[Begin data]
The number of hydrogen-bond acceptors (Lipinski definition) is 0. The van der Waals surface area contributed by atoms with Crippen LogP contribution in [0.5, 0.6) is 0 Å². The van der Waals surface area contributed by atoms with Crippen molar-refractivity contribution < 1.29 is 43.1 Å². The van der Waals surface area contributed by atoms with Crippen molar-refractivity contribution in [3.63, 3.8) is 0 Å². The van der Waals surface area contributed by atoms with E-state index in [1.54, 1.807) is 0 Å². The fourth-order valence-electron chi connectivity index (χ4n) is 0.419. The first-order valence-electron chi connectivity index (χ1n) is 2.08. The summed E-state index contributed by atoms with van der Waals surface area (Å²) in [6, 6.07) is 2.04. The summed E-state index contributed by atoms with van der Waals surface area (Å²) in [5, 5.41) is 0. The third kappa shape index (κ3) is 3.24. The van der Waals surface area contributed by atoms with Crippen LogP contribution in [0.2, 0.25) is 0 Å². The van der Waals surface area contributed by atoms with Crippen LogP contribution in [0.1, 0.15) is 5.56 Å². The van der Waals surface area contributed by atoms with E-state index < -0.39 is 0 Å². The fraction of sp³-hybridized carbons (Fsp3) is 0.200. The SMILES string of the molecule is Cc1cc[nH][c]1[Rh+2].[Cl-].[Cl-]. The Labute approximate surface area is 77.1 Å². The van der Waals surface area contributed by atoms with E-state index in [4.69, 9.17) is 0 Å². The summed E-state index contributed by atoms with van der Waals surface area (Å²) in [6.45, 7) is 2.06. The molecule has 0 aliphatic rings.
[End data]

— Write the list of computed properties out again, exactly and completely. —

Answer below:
The number of hydrogen-bond acceptors (Lipinski definition) is 0. The van der Waals surface area contributed by atoms with Crippen LogP contribution in [0.5, 0.6) is 0 Å². The van der Waals surface area contributed by atoms with Crippen molar-refractivity contribution < 1.29 is 43.1 Å². The van der Waals surface area contributed by atoms with Crippen molar-refractivity contribution in [3.63, 3.8) is 0 Å². The van der Waals surface area contributed by atoms with E-state index in [1.54, 1.807) is 0 Å². The fourth-order valence-electron chi connectivity index (χ4n) is 0.419. The first-order valence-electron chi connectivity index (χ1n) is 2.08. The summed E-state index contributed by atoms with van der Waals surface area (Å²) in [6, 6.07) is 2.04. The summed E-state index contributed by atoms with van der Waals surface area (Å²) in [5, 5.41) is 0. The third kappa shape index (κ3) is 3.24. The van der Waals surface area contributed by atoms with Crippen LogP contribution in [0.2, 0.25) is 0 Å². The van der Waals surface area contributed by atoms with Crippen LogP contribution in [0.1, 0.15) is 5.56 Å². The van der Waals surface area contributed by atoms with E-state index < -0.39 is 0 Å². The fraction of sp³-hybridized carbons (Fsp3) is 0.200. The SMILES string of the molecule is Cc1cc[nH][c]1[Rh+2].[Cl-].[Cl-]. The Labute approximate surface area is 77.1 Å². The van der Waals surface area contributed by atoms with E-state index in [4.69, 9.17) is 0 Å². The summed E-state index contributed by atoms with van der Waals surface area (Å²) in [6.45, 7) is 2.06. The molecule has 0 aliphatic rings.